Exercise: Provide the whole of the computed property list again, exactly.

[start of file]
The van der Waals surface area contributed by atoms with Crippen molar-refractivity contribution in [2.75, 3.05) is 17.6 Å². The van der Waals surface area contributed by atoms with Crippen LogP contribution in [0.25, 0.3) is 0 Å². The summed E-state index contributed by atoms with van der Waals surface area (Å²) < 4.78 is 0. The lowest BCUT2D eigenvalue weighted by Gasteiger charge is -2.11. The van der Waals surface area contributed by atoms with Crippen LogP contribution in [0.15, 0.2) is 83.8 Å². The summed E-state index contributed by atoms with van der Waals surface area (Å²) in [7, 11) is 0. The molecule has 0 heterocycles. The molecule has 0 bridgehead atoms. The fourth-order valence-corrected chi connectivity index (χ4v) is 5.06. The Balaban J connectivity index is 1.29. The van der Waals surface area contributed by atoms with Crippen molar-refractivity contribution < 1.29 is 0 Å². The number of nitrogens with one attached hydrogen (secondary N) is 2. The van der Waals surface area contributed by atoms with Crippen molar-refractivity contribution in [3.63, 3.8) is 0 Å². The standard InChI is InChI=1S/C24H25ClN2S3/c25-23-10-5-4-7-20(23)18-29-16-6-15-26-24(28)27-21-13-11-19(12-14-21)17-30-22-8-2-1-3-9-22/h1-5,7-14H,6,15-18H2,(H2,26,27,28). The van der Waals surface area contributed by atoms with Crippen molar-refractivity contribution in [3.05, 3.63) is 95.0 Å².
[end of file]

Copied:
The van der Waals surface area contributed by atoms with Crippen molar-refractivity contribution in [2.75, 3.05) is 17.6 Å². The van der Waals surface area contributed by atoms with Crippen LogP contribution in [0.25, 0.3) is 0 Å². The summed E-state index contributed by atoms with van der Waals surface area (Å²) < 4.78 is 0. The lowest BCUT2D eigenvalue weighted by Gasteiger charge is -2.11. The van der Waals surface area contributed by atoms with Crippen LogP contribution in [0.15, 0.2) is 83.8 Å². The summed E-state index contributed by atoms with van der Waals surface area (Å²) in [7, 11) is 0. The molecule has 0 heterocycles. The molecule has 0 bridgehead atoms. The fourth-order valence-corrected chi connectivity index (χ4v) is 5.06. The Balaban J connectivity index is 1.29. The van der Waals surface area contributed by atoms with Crippen molar-refractivity contribution < 1.29 is 0 Å². The number of nitrogens with one attached hydrogen (secondary N) is 2. The van der Waals surface area contributed by atoms with Crippen molar-refractivity contribution in [3.63, 3.8) is 0 Å². The standard InChI is InChI=1S/C24H25ClN2S3/c25-23-10-5-4-7-20(23)18-29-16-6-15-26-24(28)27-21-13-11-19(12-14-21)17-30-22-8-2-1-3-9-22/h1-5,7-14H,6,15-18H2,(H2,26,27,28). The van der Waals surface area contributed by atoms with Crippen molar-refractivity contribution in [3.05, 3.63) is 95.0 Å².